A middle-aged woman who had the vase in her home for 20 years thought it had no value, BUT she decided to drive to her local auction house with the vase UNDER HER ARM (15 inch vase). The EXPERTS told her it could make between £400 to £600.
The EXPERTS recognized the Yongzheng mark on the underside of the vase but thought it was a later copy.
An auction house in Laois, Ireland is expecting or should I say hoping Chinese buyers to fly in from Beijing and start a bidding war for what is reported to be a Yongle blue and white large flask.
The flask is estimated at around €40,000 but apparently this is also the reserve???
Here we go again!
16th September 2019. A large gold inlaid Chinese bronze hu vase sells for $72,000 on Ebay USA. The vase had 92 bids with 20 bidders.
A lucky punter bought a famille rose Qianlong wall vase (Sedan Vase) from a charity shop in the Hertfordshire area for only £1. The vase is now with Sworders auction house and will be offered for sale in autumn carrying a £50,000 estimate.
The owner had put the vase on eBay originally, but after lots of offers and bids he decided to withdraw it from eBay and instead took it to his local saleroom for a fuller appraisal.
The vase is pear shaped and 19cm tall, with ruyi handles on a yellow ground and is inscribed with a poem praising incense alongside a yuti mark and two iron-red seal marks reading Qianlong.
The wall vase now forms part of Sworders’ Asian Art auction on November 8 with an estimate of £50,000-80,000.
How many times have we heard the same regurgitated story? Rare Ming vase used as door stop sells for millions or rare Xuande bowl used as cat bed sells for hundreds of thousands. Well, here is another. I am not going to bother commenting on wether fake or real anymore regarding these sensationalized stories, read the story look at the pics and make up your own mind (Look carefully at the two vases, its all in the details).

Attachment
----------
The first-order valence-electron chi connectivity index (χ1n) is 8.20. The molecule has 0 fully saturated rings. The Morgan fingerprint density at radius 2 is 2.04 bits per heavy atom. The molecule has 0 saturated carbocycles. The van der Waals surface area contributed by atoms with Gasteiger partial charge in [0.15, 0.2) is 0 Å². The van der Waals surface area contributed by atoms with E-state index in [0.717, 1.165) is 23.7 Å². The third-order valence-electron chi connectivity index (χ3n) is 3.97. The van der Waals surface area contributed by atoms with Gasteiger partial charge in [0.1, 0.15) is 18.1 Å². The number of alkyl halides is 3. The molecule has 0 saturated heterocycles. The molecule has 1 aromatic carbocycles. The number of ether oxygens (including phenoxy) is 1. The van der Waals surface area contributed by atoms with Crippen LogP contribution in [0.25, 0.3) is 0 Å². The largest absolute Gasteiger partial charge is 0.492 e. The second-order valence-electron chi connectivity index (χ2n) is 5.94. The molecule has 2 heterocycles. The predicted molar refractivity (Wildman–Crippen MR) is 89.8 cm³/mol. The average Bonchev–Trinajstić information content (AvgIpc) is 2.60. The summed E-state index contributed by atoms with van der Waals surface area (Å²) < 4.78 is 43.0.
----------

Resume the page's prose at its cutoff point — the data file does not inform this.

Either someone got the deal of a lifetime or the mother of all headaches. Due to the auction house failing to correctley attribute the piece as mark and period or not the buyer has no recourse or a legal leg to stand on.
Another plant or genuine? Time will tell…
On a personal note, I hope all turns out to be OK for the buyer…
Read what the press are printing
A rare 18th century Chinese vase uncovered during a house clearance has sold for £230,000 – well over its pre-sale estimate of £100.
The 11in (27cm) high vase on hardwood stand came for sale in Felixstowe on July 31 from a local gentleman. It had previously belonged to an aunt who had spent many years in the Far East.
The auctioneer who flogged it was left ‘shaking’ after the fierce bidding war over the vase. The vase belonged to a local pensioner who was selling items in his house to move into a care home.
I had these two genuine R horn libation cups in my watch list that ended on 19 Aug, 2019. There were only 8 bidders that generated 24 bids. The two cups had a starting bid of US $245.00. There were minor damages and associated wear, the cups looked 100% OK and were from the early Qing dynasty, probably Kangxi period.
17/08/2019: A seller in the UK listed a small famille rose cup on eBay with a 99 pence starting price. I recognized the cup as a Tang Ying piece from the Qianlong period. I had seen similar pieces in the Tang Ying museum in Jingdezhen when I was last there.
I left a good bid on the piece but failed to buy it, it probably went to mainland China. Obviously there were a few bidders that knew it was a Tang Ying piece. There were 60 bidders with 84 bids.
The decoration is know as Faux Bois (Fake Wood) or teasing the eye. I posted a piece on teasing the eye pieces a few years ago by Rosemary Scott which you can read HERE.
Liu Yiqian is a big collector of Chinese art, he recently posted four objects on WeChat that has been confirmed Liu bought for a whopping $36 million dollars.
The four items consist of an imperial nine dragon cinnabar lacquer throne, a celadon glazed chrysanthemum teapot, a yellow jade animal plaque and a large blue and white bottle vase with copper red decoration which set a world record for the most expensive tianqiuping ever sold.
Liu uploaded pics of his purchases to WeChat with a headline reading ‘Miscellaneous sales this spring. I think these pieces are pretty nice, good quality with good prices.’